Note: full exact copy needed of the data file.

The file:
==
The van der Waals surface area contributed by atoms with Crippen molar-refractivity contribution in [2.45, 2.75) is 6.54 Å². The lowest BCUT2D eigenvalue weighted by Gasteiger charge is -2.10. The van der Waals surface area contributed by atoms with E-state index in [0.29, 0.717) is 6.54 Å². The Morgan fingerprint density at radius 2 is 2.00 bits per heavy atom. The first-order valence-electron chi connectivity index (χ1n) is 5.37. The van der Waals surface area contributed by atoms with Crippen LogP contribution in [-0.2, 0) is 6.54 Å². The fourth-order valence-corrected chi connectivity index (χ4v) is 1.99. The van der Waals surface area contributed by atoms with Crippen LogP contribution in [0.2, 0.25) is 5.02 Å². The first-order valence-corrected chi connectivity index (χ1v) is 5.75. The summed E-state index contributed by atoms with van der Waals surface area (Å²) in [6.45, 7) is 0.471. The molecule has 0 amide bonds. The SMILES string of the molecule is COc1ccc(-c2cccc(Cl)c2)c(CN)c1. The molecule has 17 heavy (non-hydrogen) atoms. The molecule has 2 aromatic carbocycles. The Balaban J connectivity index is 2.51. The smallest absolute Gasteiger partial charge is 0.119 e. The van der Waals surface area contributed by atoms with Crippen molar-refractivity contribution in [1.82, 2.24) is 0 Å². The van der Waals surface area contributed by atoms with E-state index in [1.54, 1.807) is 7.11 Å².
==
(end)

The van der Waals surface area contributed by atoms with Crippen molar-refractivity contribution in [2.45, 2.75) is 6.54 Å². The lowest BCUT2D eigenvalue weighted by Gasteiger charge is -2.10. The van der Waals surface area contributed by atoms with E-state index in [0.29, 0.717) is 6.54 Å². The Morgan fingerprint density at radius 2 is 2.00 bits per heavy atom. The first-order valence-electron chi connectivity index (χ1n) is 5.37. The van der Waals surface area contributed by atoms with Crippen LogP contribution in [-0.2, 0) is 6.54 Å². The fourth-order valence-corrected chi connectivity index (χ4v) is 1.99. The van der Waals surface area contributed by atoms with Crippen LogP contribution in [0.2, 0.25) is 5.02 Å². The first-order valence-corrected chi connectivity index (χ1v) is 5.75. The summed E-state index contributed by atoms with van der Waals surface area (Å²) in [6.45, 7) is 0.471. The molecule has 0 amide bonds. The SMILES string of the molecule is COc1ccc(-c2cccc(Cl)c2)c(CN)c1. The molecule has 17 heavy (non-hydrogen) atoms. The molecule has 2 aromatic carbocycles. The Balaban J connectivity index is 2.51. The smallest absolute Gasteiger partial charge is 0.119 e. The van der Waals surface area contributed by atoms with Crippen molar-refractivity contribution in [1.82, 2.24) is 0 Å². The van der Waals surface area contributed by atoms with E-state index in [1.54, 1.807) is 7.11 Å².